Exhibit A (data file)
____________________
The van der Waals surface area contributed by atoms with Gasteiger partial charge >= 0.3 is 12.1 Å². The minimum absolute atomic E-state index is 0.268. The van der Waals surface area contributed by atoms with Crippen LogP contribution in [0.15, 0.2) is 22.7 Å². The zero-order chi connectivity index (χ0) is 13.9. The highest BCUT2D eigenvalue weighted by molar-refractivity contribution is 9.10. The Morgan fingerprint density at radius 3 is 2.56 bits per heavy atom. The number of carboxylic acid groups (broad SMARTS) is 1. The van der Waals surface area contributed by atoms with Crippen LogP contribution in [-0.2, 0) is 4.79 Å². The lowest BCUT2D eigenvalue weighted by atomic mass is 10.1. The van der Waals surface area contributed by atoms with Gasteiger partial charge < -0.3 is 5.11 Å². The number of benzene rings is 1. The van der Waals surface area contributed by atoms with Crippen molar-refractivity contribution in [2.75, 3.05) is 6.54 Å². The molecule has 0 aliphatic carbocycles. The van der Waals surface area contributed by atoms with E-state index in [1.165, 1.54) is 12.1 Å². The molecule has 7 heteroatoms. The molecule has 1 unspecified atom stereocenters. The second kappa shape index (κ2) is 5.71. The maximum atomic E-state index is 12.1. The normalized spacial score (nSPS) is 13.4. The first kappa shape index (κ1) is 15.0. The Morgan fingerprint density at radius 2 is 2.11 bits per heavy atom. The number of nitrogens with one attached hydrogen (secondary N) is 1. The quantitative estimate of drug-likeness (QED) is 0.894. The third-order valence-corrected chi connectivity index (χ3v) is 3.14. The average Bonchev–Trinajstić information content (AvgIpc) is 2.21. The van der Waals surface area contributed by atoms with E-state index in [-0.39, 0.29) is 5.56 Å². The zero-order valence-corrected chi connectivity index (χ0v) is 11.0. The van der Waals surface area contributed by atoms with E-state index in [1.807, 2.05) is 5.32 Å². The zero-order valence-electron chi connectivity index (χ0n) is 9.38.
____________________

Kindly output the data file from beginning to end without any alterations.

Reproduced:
The van der Waals surface area contributed by atoms with Gasteiger partial charge >= 0.3 is 12.1 Å². The minimum absolute atomic E-state index is 0.268. The van der Waals surface area contributed by atoms with Crippen LogP contribution in [0.15, 0.2) is 22.7 Å². The zero-order chi connectivity index (χ0) is 13.9. The highest BCUT2D eigenvalue weighted by molar-refractivity contribution is 9.10. The Morgan fingerprint density at radius 3 is 2.56 bits per heavy atom. The number of carboxylic acid groups (broad SMARTS) is 1. The van der Waals surface area contributed by atoms with Crippen LogP contribution in [-0.2, 0) is 4.79 Å². The lowest BCUT2D eigenvalue weighted by atomic mass is 10.1. The van der Waals surface area contributed by atoms with Gasteiger partial charge < -0.3 is 5.11 Å². The number of benzene rings is 1. The van der Waals surface area contributed by atoms with Crippen molar-refractivity contribution in [2.75, 3.05) is 6.54 Å². The molecule has 0 aliphatic carbocycles. The van der Waals surface area contributed by atoms with E-state index in [1.165, 1.54) is 12.1 Å². The molecule has 7 heteroatoms. The molecule has 1 unspecified atom stereocenters. The second kappa shape index (κ2) is 5.71. The maximum atomic E-state index is 12.1. The normalized spacial score (nSPS) is 13.4. The first kappa shape index (κ1) is 15.0. The Morgan fingerprint density at radius 2 is 2.11 bits per heavy atom. The number of nitrogens with one attached hydrogen (secondary N) is 1. The quantitative estimate of drug-likeness (QED) is 0.894. The third-order valence-corrected chi connectivity index (χ3v) is 3.14. The average Bonchev–Trinajstić information content (AvgIpc) is 2.21. The van der Waals surface area contributed by atoms with E-state index in [-0.39, 0.29) is 5.56 Å². The zero-order valence-corrected chi connectivity index (χ0v) is 11.0. The van der Waals surface area contributed by atoms with E-state index in [1.807, 2.05) is 5.32 Å². The zero-order valence-electron chi connectivity index (χ0n) is 9.38.